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Where will automation and AI go in 2019?

Richard Whitehead
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2018 has certainly been a year. As the days grow shorter, we can’t help but look forward to a brand new 2019 and all the amazing tech trends in store for us. Today, Richard Whitehead explores the future of AI and whether all this automation will put us out of a job.

No one know what the future might hold, but we’re taking our best stab at it with some pretty educated guesses. The new year is just around the corner and we’ve asked a number of experts what they think is in store for developers in 2019.

Obviously, nothing is set in stone. However, we’re spending the next week talking to experts in the field about where the tech world will go in 2019. Today, we’re hearing from Richard Whitehead on the future of AI and other kinds of automation. Will the rise of automation technologies put us all out of a job? Not necessarily!

Without further ado, let’s see what our experts had to say!

god rest ye merry gentleman

As we look forward to 2019, its difficult to ignore the role that AI is going to play in replacing legacy systems and being part of new deployments. It is now generally accepted that IT Operations teams are going to have to learn new data science skill sets at some point. If you implement technologies like AIOps, then decisions need to be made based on the results these new technologies present. Therefore, it is crucial that teams fully understand why they are making decisions on what can be very complex issues. After all, these decisions impact both IT and the business as a whole.

However, for the foreseeable future, I don’t see IT teams shrinking in size. There has been an industry-wide push for efficiency, but what we can expect in the next few years is re-skilling our employees to accomplish new and innovative initiatives.

We’ve been hearing the same IT-related complaints for the last twenty years, and with the rise and implementation of AI technologies, we’re finally able to circle back to those issues. The biggest wins we’ll see for the industry next year is that we’ll finally be able to resolve decades-old challenges in infrastructure observability and noise reduction. In a modular IT system, components act independently of one another. Therefore, to understand what the system is doing you have to be able to observe it from end-to-end.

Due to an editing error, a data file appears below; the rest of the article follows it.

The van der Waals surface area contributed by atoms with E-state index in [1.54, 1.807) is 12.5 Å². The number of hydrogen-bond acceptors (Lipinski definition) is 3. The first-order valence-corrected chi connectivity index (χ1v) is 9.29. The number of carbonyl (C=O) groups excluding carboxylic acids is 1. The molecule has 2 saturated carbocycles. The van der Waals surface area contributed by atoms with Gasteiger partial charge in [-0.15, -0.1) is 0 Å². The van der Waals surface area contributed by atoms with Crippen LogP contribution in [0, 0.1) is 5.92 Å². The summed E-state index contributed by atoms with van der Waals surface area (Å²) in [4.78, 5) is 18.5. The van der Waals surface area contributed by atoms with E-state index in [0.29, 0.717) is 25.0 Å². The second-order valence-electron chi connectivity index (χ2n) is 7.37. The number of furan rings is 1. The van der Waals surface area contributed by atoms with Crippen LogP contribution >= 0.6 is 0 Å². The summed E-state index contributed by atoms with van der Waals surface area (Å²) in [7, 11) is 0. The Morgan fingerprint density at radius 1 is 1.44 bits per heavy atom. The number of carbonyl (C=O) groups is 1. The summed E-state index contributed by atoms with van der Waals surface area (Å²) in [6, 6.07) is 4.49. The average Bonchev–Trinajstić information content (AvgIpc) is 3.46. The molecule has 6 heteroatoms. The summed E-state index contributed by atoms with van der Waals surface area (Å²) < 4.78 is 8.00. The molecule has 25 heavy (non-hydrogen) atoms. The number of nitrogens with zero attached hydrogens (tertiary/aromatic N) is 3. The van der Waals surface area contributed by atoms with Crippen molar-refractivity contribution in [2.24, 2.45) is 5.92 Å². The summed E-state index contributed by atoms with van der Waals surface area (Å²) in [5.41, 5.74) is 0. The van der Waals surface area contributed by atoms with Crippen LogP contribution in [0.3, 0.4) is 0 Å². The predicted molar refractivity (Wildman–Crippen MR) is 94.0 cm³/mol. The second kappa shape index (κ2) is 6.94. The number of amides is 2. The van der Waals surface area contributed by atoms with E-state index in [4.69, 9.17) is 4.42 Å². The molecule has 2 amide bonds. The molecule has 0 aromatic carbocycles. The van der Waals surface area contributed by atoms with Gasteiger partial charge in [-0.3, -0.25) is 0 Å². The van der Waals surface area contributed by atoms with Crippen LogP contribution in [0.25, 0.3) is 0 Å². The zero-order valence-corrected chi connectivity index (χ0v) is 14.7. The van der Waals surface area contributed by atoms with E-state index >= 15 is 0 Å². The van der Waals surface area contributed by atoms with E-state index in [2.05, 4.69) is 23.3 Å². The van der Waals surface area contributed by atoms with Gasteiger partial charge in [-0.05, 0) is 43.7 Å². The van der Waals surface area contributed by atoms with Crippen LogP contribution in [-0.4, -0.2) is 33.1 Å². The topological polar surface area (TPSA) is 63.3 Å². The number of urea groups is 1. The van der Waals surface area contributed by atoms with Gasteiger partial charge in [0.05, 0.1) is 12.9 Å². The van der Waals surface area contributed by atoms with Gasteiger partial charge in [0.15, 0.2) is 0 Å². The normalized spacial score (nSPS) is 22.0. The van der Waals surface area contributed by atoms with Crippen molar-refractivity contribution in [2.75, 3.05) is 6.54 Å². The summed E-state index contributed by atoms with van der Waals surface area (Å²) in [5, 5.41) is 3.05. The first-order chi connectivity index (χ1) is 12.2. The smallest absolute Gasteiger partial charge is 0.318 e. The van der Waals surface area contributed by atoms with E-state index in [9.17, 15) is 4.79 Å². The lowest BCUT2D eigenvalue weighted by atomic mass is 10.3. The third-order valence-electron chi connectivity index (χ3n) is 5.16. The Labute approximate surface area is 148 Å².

Modularity also means that the overall performance of the system can’t be analysed by viewing a single snapshot. Consequently, organizations require more data from IT systems to be able to get an insight into what is going on. However, datasets have become so large and diverse it is impossible for the unaided human eye to process data patterns intelligently. This is where AI can really make a difference, providing IT Ops teams with the tools and eyes they need so that they can fully evaluate how the system is performing.

SEE ALSO: Microservices and test automation

When we apply automation technologies to IT operations today, we’re able to see up to a 99 percent reduction in noise. Over the next decade, experts and innovators will continually be pushing to eliminate that extra one percent. While at first that might sound like such a minimal accomplishment, the exponential increase in data and information makes this a monumental task.

Finally, implementing automation and IoT in our lives has plenty of benefits, but the opportunity for weaponization is also present. This isn’t unique, though, as all technology has faced weaponization in the past. What’s absolutely necessary for the future is that data scientists and security experts work in unison to ensure safety and protection.


Richard Whitehead

Richard Whitehead is Chief Evangelist at Moogsoft. He has been Chief Evangelist at Moogsoft Limited since March 2014.

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